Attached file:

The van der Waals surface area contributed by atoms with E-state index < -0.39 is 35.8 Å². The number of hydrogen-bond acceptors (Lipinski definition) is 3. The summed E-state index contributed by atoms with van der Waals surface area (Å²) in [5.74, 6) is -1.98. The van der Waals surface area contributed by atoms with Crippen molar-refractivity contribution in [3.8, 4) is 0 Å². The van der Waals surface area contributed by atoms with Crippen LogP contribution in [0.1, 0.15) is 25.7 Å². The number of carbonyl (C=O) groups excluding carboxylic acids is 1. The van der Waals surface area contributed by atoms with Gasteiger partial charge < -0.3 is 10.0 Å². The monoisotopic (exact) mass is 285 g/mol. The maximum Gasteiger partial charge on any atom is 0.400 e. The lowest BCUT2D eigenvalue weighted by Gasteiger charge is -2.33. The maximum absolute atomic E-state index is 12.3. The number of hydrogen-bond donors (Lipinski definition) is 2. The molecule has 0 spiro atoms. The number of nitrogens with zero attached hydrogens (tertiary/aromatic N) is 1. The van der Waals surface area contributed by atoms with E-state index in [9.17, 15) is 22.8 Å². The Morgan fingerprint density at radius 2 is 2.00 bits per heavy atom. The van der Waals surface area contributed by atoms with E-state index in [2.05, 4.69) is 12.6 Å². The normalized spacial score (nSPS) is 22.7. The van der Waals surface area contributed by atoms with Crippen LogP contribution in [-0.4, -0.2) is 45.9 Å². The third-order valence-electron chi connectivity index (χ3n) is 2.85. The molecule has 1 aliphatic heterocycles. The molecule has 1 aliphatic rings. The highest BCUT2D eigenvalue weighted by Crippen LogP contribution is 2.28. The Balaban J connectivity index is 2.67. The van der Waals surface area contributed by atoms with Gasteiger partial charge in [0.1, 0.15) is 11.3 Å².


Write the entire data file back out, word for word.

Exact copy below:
The van der Waals surface area contributed by atoms with E-state index < -0.39 is 35.8 Å². The number of hydrogen-bond acceptors (Lipinski definition) is 3. The summed E-state index contributed by atoms with van der Waals surface area (Å²) in [5.74, 6) is -1.98. The van der Waals surface area contributed by atoms with Crippen molar-refractivity contribution in [3.8, 4) is 0 Å². The van der Waals surface area contributed by atoms with Crippen LogP contribution in [0.1, 0.15) is 25.7 Å². The number of carbonyl (C=O) groups excluding carboxylic acids is 1. The van der Waals surface area contributed by atoms with Gasteiger partial charge < -0.3 is 10.0 Å². The monoisotopic (exact) mass is 285 g/mol. The maximum Gasteiger partial charge on any atom is 0.400 e. The lowest BCUT2D eigenvalue weighted by Gasteiger charge is -2.33. The maximum absolute atomic E-state index is 12.3. The number of hydrogen-bond donors (Lipinski definition) is 2. The molecule has 0 spiro atoms. The number of nitrogens with zero attached hydrogens (tertiary/aromatic N) is 1. The van der Waals surface area contributed by atoms with E-state index in [9.17, 15) is 22.8 Å². The Morgan fingerprint density at radius 2 is 2.00 bits per heavy atom. The van der Waals surface area contributed by atoms with E-state index in [2.05, 4.69) is 12.6 Å². The normalized spacial score (nSPS) is 22.7. The van der Waals surface area contributed by atoms with Crippen LogP contribution in [-0.4, -0.2) is 45.9 Å². The third-order valence-electron chi connectivity index (χ3n) is 2.85. The molecule has 1 aliphatic heterocycles. The molecule has 1 aliphatic rings. The highest BCUT2D eigenvalue weighted by Crippen LogP contribution is 2.28. The Balaban J connectivity index is 2.67. The van der Waals surface area contributed by atoms with Gasteiger partial charge in [0.1, 0.15) is 11.3 Å².